New orders for durable goods posted a sixth consecutive gain in October, rising 1.3 percent following a gain of 2.1 percent in September. Durable-goods orders excluding aircraft and parts rose 0.4 percent for the month following a gain of 0.9 percent in September. That is the fifth gain in the last six months and puts the level of orders at $235.2 billion, a new record high (see first chart).
New orders for nondefense capital goods excluding aircraft, a proxy for business equipment investment, rose 0.7 percent in October after gaining 1.9 percent in September, putting the level at $70.0 billion, a new record high. This important category had been in the $65 to $70 billion range for several periods over the past 15 years before dropping to $61.3 billion in April 2020. The $61.3 billion pace was the slowest since August 2017 (see first chart).
All but one of the major categories of durable goods shown in the report had a gain in the latest month. Among the individual categories, primary metals rose 4.0 percent, fabricated metal products gained 2.3 percent, machinery orders were off 0.6 percent, computers and electronic products increased 3.1 percent, electrical equipment and appliances gained 1.0 percent, transportation equipment orders rose 1.2 percent, and the catch-all “other durables” category was up 1.4 percent. Following the sharp declines in March and April, six relatively solid months of gains leaves only one category outside of aircraft below its February 2020 level, electrical equipment and appliances; all other non-aircraft categories are back above their February level (see second chart).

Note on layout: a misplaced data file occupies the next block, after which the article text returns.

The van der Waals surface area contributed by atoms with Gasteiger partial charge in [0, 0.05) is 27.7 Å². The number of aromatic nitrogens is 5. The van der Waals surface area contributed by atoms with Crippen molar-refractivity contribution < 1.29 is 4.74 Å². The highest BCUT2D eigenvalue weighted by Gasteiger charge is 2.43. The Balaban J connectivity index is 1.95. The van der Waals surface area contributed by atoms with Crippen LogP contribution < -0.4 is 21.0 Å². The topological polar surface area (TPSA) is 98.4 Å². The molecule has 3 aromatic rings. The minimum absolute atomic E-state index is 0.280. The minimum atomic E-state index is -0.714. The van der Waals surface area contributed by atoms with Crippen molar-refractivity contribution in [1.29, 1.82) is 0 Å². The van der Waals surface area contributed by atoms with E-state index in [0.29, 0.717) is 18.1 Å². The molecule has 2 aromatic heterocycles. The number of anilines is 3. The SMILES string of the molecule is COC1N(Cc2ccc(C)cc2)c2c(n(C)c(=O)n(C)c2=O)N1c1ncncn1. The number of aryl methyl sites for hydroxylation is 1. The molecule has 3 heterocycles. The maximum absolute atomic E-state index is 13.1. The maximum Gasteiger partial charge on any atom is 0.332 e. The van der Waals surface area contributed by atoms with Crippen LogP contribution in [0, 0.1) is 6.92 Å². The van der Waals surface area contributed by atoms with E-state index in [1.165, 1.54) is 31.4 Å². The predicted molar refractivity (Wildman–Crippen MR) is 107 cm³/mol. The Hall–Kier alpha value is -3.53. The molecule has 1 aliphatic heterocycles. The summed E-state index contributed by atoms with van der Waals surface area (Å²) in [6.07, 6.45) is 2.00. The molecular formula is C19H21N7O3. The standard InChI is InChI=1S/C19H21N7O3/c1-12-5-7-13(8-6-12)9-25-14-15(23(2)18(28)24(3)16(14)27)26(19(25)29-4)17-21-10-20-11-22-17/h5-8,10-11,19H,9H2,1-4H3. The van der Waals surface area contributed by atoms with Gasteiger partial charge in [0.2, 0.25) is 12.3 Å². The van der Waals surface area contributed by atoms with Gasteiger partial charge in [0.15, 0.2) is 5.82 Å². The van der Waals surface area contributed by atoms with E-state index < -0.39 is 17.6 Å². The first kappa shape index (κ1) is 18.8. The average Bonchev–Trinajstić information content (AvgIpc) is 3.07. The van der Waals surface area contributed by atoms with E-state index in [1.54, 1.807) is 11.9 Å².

Nondefense aircraft orders were positive in October, totaling $38.8 billion after suffering net negative orders in five of the past eight months (see third chart). Net negative new orders represent cancellation of previously placed orders totaling more than total new orders for the period. Despite the recent gains in orders, significant cancellations over the past several months have left unfilled orders for nondefense aircraft at $484.5 billion, the lowest total since May 2013 (see third chart).
The report on durable-goods orders reflects the continued positive effects of the easing of government shutdown policies implemented in reaction to the outbreak of Covid-19. Extraordinary damage has been caused, but as government restrictions are eased, signs of recovery have emerged. However, the recovery is very uneven across the economy and the recent surge in new Covid-19 cases has resulted in renewed government restrictions, threatening the recovery.